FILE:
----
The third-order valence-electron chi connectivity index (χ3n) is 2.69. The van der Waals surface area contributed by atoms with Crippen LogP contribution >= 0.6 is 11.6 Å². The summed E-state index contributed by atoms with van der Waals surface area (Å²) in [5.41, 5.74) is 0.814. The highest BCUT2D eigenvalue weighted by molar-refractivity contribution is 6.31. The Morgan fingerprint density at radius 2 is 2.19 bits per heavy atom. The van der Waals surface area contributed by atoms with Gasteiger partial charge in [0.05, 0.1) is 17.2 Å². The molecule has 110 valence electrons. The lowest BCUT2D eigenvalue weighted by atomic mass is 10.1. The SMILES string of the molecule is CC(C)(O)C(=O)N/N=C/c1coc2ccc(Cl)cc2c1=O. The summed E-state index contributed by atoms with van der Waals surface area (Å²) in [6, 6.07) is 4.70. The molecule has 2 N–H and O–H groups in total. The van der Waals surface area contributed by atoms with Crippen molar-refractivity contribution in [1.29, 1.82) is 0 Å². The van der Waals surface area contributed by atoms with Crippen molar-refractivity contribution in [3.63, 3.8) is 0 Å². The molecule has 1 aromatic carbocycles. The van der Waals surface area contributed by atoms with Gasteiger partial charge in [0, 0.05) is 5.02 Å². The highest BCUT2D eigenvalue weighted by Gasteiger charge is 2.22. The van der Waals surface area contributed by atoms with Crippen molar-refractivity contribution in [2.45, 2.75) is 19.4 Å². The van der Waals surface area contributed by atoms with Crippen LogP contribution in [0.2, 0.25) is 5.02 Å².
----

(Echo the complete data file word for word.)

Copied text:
The third-order valence-electron chi connectivity index (χ3n) is 2.69. The van der Waals surface area contributed by atoms with Crippen LogP contribution >= 0.6 is 11.6 Å². The summed E-state index contributed by atoms with van der Waals surface area (Å²) in [5.41, 5.74) is 0.814. The highest BCUT2D eigenvalue weighted by molar-refractivity contribution is 6.31. The Morgan fingerprint density at radius 2 is 2.19 bits per heavy atom. The van der Waals surface area contributed by atoms with Gasteiger partial charge in [0.05, 0.1) is 17.2 Å². The molecule has 110 valence electrons. The lowest BCUT2D eigenvalue weighted by atomic mass is 10.1. The SMILES string of the molecule is CC(C)(O)C(=O)N/N=C/c1coc2ccc(Cl)cc2c1=O. The summed E-state index contributed by atoms with van der Waals surface area (Å²) in [6, 6.07) is 4.70. The molecule has 2 N–H and O–H groups in total. The van der Waals surface area contributed by atoms with Crippen molar-refractivity contribution in [1.29, 1.82) is 0 Å². The van der Waals surface area contributed by atoms with Crippen molar-refractivity contribution in [3.63, 3.8) is 0 Å². The molecule has 1 aromatic carbocycles. The van der Waals surface area contributed by atoms with Gasteiger partial charge in [0, 0.05) is 5.02 Å². The highest BCUT2D eigenvalue weighted by Gasteiger charge is 2.22. The van der Waals surface area contributed by atoms with Crippen molar-refractivity contribution in [2.45, 2.75) is 19.4 Å². The van der Waals surface area contributed by atoms with Crippen LogP contribution in [0.2, 0.25) is 5.02 Å².